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The weather this past weekend was
beautiful. So was everything else for working outside -- except for
the mosquitoes and a little bit of excess dampness. Mosquito
populations are among the highest that we have seen in recent years,
and they don't look to diminish any time soon. Mosquito populations
may be managed, but total control is next to impossible.
Preventing mosquitoes is a first step.
Homeowners can best accomplish this by eliminating standing water.
Tires and old containers are obvious places to start. Drill holes in
the bottom of recycling containers, clean clogged gutters, don't
allow stagnant water in anything such as birdbaths, change landscape
slopes to eliminate standing water, and use larvicides in standing
water that can't be eliminated. Bt israelensis is the strain that is
effective against mosquito larvae -- not the Bt variety commonly
used on trees and gardens!
Also protect yourself from bites.
Mosquitoes can travel up to three miles from their breeding sites!
Make sure that screens and doors are tight, use proper outside
lighting such as fluorescent lights, stay indoors at dawn and dusk
when mosquitoes are most active, wear long-sleeved shirt and long
pants when you must go outside, and use insect repellents properly
applied. Exposed skin should be sparingly treated with a repellent
containing up to 30 percent DEET (up to 10 percent for children),
and make sure to treat thin clothing as well (since mosquitoes can
bite through the thin clothing). The higher DEET percentages can
work for four to six hours. The lower concentrations will work for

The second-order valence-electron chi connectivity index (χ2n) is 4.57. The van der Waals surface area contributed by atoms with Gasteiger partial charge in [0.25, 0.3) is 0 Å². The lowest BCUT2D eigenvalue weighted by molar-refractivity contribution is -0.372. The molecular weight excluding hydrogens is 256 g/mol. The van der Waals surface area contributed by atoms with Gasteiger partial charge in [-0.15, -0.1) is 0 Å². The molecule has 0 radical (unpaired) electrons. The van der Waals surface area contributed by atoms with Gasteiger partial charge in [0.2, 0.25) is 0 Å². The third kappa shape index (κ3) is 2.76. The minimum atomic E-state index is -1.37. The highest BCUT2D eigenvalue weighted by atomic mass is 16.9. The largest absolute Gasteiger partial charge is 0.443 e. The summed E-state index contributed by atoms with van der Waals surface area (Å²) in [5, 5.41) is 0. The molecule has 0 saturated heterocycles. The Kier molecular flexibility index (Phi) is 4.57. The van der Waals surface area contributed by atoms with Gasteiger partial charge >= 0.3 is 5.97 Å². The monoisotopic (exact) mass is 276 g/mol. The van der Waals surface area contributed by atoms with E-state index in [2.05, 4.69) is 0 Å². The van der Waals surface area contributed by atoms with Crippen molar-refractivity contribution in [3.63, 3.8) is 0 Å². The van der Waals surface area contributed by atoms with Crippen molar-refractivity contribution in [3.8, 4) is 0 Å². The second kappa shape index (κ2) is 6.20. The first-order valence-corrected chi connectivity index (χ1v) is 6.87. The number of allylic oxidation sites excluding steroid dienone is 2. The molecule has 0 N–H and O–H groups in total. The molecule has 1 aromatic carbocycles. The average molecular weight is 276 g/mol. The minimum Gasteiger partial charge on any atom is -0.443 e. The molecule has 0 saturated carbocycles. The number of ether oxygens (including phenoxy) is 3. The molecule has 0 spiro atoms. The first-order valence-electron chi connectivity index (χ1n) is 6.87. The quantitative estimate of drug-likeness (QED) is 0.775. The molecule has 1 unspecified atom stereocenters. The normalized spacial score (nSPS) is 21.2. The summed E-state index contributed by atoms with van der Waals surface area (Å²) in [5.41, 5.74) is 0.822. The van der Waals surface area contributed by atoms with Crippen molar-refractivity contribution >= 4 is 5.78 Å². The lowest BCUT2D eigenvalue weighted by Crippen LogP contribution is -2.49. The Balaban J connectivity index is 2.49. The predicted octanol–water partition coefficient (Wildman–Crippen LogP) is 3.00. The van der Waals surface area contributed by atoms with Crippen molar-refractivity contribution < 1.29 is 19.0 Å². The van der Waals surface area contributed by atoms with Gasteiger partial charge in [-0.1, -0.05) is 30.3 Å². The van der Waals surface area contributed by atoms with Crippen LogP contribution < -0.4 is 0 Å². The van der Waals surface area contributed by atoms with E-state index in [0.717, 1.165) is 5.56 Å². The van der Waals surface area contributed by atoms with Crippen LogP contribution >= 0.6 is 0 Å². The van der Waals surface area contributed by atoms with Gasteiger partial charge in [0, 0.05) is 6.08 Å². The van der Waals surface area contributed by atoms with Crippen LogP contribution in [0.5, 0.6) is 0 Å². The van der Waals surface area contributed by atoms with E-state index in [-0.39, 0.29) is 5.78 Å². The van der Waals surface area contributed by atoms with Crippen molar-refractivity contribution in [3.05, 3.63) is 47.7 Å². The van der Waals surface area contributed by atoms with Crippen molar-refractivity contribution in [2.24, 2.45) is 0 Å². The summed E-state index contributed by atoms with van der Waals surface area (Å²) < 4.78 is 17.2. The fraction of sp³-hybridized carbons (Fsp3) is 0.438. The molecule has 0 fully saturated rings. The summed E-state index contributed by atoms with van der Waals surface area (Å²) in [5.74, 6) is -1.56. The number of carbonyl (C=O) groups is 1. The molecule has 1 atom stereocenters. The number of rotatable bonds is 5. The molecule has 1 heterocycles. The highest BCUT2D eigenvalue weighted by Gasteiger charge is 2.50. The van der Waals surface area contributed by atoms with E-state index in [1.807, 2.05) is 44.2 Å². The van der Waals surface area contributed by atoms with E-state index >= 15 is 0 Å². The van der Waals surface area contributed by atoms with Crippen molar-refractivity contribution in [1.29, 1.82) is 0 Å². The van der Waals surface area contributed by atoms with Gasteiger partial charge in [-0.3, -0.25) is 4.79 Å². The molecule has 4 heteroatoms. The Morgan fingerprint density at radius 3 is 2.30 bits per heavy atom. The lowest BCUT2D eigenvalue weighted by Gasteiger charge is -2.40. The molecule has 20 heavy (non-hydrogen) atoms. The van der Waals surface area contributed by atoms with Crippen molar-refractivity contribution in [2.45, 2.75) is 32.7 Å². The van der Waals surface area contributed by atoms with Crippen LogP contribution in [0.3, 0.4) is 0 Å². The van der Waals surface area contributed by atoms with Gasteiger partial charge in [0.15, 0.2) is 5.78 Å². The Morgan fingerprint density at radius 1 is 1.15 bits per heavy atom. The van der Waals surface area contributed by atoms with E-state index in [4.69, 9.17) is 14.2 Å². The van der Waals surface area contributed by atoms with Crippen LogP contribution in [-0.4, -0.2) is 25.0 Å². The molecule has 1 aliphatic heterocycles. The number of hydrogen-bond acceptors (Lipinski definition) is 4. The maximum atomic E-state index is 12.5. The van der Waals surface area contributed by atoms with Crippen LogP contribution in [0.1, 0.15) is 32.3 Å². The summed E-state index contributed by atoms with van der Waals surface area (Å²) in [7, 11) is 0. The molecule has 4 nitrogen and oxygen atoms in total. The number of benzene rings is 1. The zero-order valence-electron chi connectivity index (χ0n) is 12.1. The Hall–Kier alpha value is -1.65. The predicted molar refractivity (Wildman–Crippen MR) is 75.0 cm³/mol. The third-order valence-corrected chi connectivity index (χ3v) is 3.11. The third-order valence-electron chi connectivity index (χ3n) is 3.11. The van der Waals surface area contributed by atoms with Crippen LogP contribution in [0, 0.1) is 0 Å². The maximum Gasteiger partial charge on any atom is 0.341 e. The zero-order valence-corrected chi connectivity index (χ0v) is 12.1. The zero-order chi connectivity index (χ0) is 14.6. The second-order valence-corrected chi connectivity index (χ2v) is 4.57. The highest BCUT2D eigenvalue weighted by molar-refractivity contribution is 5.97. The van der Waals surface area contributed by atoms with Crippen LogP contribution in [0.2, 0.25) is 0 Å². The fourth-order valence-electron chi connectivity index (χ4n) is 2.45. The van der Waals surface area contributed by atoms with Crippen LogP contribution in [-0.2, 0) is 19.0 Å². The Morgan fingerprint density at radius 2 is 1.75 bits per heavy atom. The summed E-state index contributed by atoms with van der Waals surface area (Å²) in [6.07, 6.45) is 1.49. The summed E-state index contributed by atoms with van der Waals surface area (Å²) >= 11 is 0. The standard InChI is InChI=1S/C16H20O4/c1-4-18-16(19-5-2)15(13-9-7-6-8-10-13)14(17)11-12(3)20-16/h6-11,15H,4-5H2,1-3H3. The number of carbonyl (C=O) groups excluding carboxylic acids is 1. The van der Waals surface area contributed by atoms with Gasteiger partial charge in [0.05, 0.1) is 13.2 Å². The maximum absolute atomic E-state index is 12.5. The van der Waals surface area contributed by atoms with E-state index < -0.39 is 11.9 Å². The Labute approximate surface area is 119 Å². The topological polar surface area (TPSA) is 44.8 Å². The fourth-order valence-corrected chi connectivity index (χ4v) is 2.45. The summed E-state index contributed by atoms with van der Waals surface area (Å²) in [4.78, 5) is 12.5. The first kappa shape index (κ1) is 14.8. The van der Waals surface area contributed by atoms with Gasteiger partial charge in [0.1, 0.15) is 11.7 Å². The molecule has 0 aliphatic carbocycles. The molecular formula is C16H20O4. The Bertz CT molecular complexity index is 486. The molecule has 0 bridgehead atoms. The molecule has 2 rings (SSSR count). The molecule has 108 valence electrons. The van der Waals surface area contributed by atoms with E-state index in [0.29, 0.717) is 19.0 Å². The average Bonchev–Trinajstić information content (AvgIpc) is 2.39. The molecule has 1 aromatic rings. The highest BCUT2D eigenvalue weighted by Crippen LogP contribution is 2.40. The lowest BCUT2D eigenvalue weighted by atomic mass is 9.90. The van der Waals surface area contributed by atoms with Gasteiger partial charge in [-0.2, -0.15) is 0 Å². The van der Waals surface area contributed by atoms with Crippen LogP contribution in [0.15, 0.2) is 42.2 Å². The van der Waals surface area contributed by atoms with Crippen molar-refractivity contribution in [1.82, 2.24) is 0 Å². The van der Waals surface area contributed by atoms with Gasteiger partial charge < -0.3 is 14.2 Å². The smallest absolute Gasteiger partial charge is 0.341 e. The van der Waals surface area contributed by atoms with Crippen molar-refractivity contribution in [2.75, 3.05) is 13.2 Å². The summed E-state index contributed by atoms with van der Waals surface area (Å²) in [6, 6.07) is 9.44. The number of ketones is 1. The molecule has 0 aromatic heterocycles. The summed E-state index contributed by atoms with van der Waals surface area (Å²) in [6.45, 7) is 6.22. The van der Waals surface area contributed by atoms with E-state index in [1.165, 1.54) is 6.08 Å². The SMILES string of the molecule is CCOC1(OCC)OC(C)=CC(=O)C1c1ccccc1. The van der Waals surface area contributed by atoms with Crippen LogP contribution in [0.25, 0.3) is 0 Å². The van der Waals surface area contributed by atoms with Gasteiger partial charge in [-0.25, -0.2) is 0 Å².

about two hours. Mild products such as the active ingredient in
cosmetic company non-DEET formulas may work for 15-30 minutes.
For that special occasion outside, you
can reduce populations by spraying large areas with insecticides
such as malathion or permethrin that are effective against flying
insects. Don't expect miracles, but you can greatly reduce
populations for a few hours. Concentrate sprays in shrubbery, tall
grass and tree areas.
Elimination of mosquito breeding sites,
treatment of larvae and proper protection for people will go a long
way in reducing the incidence of mosquito populations in our area
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The "Thru the Garden Gate" garden walk,
sponsored by the Logan County Master Gardeners, will be this
Saturday. Hours are 9 a.m. until 4 p.m. There are 10 gardens on the
tour, and the cost is $8 in advance or $10 the day of the garden
walk. You may begin the walk at any site listed on the ticket, or
stop at the Extension office to purchase a ticket and begin the
walk. The walk will take place rain or shine. The gardens are all of
premium quality and should provide ideas and inspiration for any
Information on the various gardens is
available on the tickets or may be previewed at this Web address:
ticket sales are available at the Extension office, 980 N. Postville
Drive in Lincoln. Funds generated from the walk are used for
projects, additional training and help subsidize the cost of future
Master Gardener training sessions.
Logan County Extension office]